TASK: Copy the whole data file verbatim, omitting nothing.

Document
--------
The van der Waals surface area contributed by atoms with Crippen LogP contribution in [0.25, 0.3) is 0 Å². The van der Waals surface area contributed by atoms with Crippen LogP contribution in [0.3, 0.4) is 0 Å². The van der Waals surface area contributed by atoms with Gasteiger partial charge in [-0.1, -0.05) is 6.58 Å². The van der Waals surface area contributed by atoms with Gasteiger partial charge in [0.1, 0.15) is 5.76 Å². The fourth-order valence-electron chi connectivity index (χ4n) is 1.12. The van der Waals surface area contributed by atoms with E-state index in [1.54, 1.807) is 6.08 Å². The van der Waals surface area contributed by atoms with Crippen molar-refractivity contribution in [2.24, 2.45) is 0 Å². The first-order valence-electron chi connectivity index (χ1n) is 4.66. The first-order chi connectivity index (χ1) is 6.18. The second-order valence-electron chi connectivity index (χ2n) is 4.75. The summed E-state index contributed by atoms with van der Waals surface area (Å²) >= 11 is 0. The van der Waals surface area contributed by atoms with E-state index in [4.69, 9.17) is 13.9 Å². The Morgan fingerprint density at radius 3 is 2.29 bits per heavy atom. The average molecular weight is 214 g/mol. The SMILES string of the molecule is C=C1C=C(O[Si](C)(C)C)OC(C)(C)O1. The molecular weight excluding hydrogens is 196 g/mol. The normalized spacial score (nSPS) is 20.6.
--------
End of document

The van der Waals surface area contributed by atoms with Crippen LogP contribution in [0.25, 0.3) is 0 Å². The van der Waals surface area contributed by atoms with Crippen LogP contribution in [0.3, 0.4) is 0 Å². The van der Waals surface area contributed by atoms with Gasteiger partial charge in [-0.1, -0.05) is 6.58 Å². The van der Waals surface area contributed by atoms with Gasteiger partial charge in [0.1, 0.15) is 5.76 Å². The fourth-order valence-electron chi connectivity index (χ4n) is 1.12. The van der Waals surface area contributed by atoms with E-state index in [1.54, 1.807) is 6.08 Å². The van der Waals surface area contributed by atoms with Crippen molar-refractivity contribution in [2.24, 2.45) is 0 Å². The first-order valence-electron chi connectivity index (χ1n) is 4.66. The first-order chi connectivity index (χ1) is 6.18. The second-order valence-electron chi connectivity index (χ2n) is 4.75. The summed E-state index contributed by atoms with van der Waals surface area (Å²) >= 11 is 0. The van der Waals surface area contributed by atoms with E-state index in [4.69, 9.17) is 13.9 Å². The Morgan fingerprint density at radius 3 is 2.29 bits per heavy atom. The average molecular weight is 214 g/mol. The SMILES string of the molecule is C=C1C=C(O[Si](C)(C)C)OC(C)(C)O1. The molecular weight excluding hydrogens is 196 g/mol. The normalized spacial score (nSPS) is 20.6.